O My Soul, Faint Not
Like many, I was shocked by the results of the presidential election. I found out at 4 a.m. via a friend’s text message and didn’t sleep the rest of the night.
As a progressive leaning Christian, I’ve been spiritually homeless — unattached to any kind of church community — for months. I’m deeply committed to my relationship with Christ, but also deeply frustrated with and wounded by American Evangelicalism. I live in a politically conservative community and the idea of walking into a Sunday service is exhausting. For the past six months, the only thing keeping me going is my morning prayer time and progressive outlets like Sojourners and The Liturgist Podcast. They make me feel like I’m not alone.
When I rolled out of bed for my usual time reading the Bible and praying, I found myself at a loss for words. I didn’t know how to pray about the pain that I felt. So I just sat there in silence, knowing that God was there even though I didn’t feel like it.
As the morning progressed, I tried to process things. I realized that I wasn’t upset over Hillary losing — I was upset over what Trump’s victory says about the hearts of the people who voted for him. More than anything, I felt betrayed — betrayed by the church and betrayed by my brothers and sisters in Christ. Statistics say that 80% of Evangelicals voted for Donald Trump — a man whose message centers on division and hate, a man whose platform and popularity hinges on stirring up fear and hatred of others. I could make a list of his offenses against minorities and women, but I know that you’ve heard them all already.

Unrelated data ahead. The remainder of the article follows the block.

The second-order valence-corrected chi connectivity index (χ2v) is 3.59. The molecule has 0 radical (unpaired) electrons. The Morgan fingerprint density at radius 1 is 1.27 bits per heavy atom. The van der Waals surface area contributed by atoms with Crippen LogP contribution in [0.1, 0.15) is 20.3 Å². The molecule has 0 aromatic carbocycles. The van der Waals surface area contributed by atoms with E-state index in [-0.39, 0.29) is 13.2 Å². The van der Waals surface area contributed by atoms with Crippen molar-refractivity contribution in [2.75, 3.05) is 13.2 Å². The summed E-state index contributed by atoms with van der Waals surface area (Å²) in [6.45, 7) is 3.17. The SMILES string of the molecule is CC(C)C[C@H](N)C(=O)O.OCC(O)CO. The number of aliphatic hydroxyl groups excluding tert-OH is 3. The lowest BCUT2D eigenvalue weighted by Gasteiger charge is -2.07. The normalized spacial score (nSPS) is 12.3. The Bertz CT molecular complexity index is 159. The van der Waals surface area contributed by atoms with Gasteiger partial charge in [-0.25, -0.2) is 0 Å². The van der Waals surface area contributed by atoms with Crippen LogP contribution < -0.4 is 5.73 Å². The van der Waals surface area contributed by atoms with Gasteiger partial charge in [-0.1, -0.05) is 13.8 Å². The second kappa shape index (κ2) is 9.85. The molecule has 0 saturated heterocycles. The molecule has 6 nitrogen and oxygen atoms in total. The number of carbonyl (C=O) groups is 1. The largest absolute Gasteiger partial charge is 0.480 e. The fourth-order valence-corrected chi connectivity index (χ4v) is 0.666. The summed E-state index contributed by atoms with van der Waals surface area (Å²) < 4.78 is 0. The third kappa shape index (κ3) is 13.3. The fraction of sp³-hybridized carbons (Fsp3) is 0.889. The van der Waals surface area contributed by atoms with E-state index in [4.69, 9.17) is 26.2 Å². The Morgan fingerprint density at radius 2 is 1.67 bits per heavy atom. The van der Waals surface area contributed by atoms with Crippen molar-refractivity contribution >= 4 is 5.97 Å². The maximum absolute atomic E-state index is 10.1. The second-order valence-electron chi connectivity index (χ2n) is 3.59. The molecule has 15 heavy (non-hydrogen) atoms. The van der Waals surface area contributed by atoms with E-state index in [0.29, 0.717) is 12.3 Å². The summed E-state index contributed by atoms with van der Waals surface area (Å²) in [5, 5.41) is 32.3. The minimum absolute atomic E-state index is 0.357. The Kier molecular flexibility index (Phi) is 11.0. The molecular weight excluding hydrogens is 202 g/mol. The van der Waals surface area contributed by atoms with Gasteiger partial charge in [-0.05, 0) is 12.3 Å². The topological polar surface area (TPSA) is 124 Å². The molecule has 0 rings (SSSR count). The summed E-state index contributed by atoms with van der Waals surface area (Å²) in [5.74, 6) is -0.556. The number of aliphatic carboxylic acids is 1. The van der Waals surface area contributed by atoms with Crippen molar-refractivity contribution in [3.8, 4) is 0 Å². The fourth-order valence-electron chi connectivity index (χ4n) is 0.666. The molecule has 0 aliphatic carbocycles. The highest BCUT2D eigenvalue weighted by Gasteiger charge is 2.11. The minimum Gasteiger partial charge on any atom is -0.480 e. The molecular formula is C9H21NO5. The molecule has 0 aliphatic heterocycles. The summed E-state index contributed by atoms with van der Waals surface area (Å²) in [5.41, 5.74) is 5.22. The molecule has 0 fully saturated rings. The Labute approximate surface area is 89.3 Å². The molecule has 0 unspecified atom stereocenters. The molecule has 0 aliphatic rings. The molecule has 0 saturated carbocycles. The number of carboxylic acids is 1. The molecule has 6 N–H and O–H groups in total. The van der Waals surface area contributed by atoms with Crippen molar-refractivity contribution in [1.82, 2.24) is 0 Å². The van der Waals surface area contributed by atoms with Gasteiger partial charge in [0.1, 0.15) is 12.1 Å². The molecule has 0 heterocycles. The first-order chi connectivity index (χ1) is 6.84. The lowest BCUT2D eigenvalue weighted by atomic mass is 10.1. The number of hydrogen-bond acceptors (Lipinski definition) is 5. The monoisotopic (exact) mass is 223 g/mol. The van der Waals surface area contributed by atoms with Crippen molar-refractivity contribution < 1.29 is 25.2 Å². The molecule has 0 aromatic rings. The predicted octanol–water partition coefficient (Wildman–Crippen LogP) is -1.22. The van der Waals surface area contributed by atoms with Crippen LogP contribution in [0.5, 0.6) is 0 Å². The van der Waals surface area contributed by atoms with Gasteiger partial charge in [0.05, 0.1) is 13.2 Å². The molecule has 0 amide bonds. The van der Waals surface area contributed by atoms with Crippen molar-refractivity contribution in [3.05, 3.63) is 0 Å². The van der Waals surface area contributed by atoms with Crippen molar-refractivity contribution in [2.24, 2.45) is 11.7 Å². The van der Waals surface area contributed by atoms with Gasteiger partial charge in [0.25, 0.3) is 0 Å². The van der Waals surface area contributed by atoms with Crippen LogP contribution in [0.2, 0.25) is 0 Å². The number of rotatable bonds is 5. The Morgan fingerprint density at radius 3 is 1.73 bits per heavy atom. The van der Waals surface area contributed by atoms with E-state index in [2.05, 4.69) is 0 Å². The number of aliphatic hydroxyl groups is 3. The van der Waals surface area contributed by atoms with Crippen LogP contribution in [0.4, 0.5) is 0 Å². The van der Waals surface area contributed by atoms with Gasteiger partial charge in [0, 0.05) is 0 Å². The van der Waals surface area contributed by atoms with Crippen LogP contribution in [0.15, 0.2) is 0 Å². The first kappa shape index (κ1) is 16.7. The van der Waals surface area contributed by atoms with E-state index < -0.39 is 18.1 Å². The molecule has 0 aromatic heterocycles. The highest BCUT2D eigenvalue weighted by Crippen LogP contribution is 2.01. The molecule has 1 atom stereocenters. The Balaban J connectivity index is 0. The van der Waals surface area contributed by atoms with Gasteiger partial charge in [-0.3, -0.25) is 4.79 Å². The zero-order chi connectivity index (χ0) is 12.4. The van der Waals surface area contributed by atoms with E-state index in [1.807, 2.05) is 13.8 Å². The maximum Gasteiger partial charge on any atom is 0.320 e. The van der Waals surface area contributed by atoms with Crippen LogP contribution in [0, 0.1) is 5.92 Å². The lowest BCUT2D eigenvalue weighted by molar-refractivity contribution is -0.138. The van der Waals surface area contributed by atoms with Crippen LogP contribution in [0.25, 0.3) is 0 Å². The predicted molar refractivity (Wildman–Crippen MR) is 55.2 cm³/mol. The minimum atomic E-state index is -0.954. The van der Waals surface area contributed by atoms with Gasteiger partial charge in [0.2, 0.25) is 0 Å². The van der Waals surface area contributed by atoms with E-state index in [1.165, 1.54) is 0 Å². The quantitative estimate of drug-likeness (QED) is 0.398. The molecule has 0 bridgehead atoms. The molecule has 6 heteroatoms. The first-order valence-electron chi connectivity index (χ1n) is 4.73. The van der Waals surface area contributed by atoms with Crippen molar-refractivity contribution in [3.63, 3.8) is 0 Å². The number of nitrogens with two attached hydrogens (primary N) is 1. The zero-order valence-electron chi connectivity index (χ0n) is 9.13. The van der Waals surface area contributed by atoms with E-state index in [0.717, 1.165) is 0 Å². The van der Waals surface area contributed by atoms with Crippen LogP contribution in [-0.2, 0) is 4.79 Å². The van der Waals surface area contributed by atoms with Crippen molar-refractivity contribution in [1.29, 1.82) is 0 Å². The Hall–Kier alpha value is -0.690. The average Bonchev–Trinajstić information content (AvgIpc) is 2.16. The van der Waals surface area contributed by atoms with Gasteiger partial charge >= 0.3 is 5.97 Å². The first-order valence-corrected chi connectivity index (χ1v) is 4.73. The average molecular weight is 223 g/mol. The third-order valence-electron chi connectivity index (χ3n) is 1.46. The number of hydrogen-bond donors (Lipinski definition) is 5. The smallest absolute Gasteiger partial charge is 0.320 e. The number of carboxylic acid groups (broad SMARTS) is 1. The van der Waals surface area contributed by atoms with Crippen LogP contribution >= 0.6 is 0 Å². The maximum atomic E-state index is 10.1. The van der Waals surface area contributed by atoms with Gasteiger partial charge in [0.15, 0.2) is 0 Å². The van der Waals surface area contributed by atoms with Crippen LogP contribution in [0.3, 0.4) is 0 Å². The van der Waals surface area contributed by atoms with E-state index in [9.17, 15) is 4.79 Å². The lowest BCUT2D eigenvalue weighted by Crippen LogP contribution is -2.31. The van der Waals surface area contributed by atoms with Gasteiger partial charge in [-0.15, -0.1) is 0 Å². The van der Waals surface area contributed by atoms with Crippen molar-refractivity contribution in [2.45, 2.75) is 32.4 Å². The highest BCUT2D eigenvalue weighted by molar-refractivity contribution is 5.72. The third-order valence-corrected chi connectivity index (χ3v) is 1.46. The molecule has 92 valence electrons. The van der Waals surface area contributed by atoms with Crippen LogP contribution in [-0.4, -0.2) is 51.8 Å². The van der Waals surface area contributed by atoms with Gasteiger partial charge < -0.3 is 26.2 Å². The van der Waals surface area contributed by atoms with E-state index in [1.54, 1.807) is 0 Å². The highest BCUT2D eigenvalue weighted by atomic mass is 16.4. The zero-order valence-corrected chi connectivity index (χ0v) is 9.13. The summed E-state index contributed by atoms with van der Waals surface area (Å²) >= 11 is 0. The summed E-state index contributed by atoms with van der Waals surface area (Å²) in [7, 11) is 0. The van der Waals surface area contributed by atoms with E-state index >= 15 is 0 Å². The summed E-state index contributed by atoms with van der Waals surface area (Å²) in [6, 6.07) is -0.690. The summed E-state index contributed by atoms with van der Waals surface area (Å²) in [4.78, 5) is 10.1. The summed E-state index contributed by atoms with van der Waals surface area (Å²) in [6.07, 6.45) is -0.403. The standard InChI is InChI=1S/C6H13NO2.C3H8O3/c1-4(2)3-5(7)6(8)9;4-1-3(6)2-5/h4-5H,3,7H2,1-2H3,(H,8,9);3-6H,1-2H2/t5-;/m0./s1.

“How can I go to church again?” I asked my mom this morning. “How can I sit there, soaking in the Gospel of grace and love, beside people who chose fear and hate over compassion and justice?”
Not knowing what else to do, I went for a walk in the woods. Again, I attempted to pray, but could not find the words. I simply walked with my palms facing the sky — an empty plea. My hands shook and, as I got farther into the woods, I found tears coming. I’m not someone who normally cries, but I couldn’t hold it in. The sobs came and I cried for my country, for my family, for my future. I cried for my GLBT friends, for people of color, for immigrants, and for Muslims. I cried for my faith, for my pain, and for my brothers and sisters in Christ.
I found peace at last in the lyrics to a song:
“ Where there is hatred, let me sow love
Where there is injury, let me pardon
Where there is darkness, let the Light come, come.
O my soul, faint not, no, faint not
O my soul, keep up, up
(“Faint Not” by Jenny & Tyler)
I may not feel peace right now, but I cling to these words. They are my hope and my prayer. I know that God is sovereign, but right now my heart hurts and that is okay. There is a time for sadness and, when tomorrow comes, I will move forward because God’s mercies are new every morning.
O my soul, faint not.